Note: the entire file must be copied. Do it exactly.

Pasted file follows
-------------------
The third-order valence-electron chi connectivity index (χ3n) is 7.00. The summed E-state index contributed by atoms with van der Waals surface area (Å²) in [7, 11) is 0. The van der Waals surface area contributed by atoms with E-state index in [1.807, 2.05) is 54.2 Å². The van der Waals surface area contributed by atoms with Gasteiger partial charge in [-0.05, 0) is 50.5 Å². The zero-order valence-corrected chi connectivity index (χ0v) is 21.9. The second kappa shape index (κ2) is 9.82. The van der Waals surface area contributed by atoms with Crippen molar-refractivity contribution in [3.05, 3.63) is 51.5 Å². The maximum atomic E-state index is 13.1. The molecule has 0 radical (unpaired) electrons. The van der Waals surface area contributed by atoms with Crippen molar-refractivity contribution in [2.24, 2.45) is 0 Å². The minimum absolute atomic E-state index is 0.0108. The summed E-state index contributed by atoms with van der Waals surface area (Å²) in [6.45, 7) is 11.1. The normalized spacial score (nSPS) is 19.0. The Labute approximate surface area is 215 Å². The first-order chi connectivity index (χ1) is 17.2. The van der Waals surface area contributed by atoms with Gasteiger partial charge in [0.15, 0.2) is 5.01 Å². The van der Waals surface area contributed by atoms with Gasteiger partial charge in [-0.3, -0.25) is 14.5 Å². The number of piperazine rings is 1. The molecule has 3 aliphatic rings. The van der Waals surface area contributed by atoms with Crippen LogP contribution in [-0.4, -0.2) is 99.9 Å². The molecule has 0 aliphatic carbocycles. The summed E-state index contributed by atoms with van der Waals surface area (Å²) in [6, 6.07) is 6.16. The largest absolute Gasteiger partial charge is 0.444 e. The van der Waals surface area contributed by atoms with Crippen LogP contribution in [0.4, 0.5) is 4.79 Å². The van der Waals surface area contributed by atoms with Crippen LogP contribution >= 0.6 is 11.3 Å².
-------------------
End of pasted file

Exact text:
The third-order valence-electron chi connectivity index (χ3n) is 7.00. The summed E-state index contributed by atoms with van der Waals surface area (Å²) in [7, 11) is 0. The van der Waals surface area contributed by atoms with E-state index in [1.807, 2.05) is 54.2 Å². The van der Waals surface area contributed by atoms with Gasteiger partial charge in [-0.05, 0) is 50.5 Å². The zero-order valence-corrected chi connectivity index (χ0v) is 21.9. The second kappa shape index (κ2) is 9.82. The van der Waals surface area contributed by atoms with Crippen molar-refractivity contribution in [3.05, 3.63) is 51.5 Å². The maximum atomic E-state index is 13.1. The molecule has 0 radical (unpaired) electrons. The van der Waals surface area contributed by atoms with Crippen molar-refractivity contribution in [2.24, 2.45) is 0 Å². The minimum absolute atomic E-state index is 0.0108. The summed E-state index contributed by atoms with van der Waals surface area (Å²) in [6.45, 7) is 11.1. The normalized spacial score (nSPS) is 19.0. The Labute approximate surface area is 215 Å². The first-order chi connectivity index (χ1) is 17.2. The van der Waals surface area contributed by atoms with Gasteiger partial charge in [0.15, 0.2) is 5.01 Å². The van der Waals surface area contributed by atoms with Gasteiger partial charge in [-0.3, -0.25) is 14.5 Å². The number of piperazine rings is 1. The molecule has 3 aliphatic rings. The van der Waals surface area contributed by atoms with Crippen LogP contribution in [-0.4, -0.2) is 99.9 Å². The molecule has 0 aliphatic carbocycles. The summed E-state index contributed by atoms with van der Waals surface area (Å²) in [6, 6.07) is 6.16. The largest absolute Gasteiger partial charge is 0.444 e. The van der Waals surface area contributed by atoms with Crippen LogP contribution in [0.4, 0.5) is 4.79 Å². The van der Waals surface area contributed by atoms with Crippen LogP contribution >= 0.6 is 11.3 Å².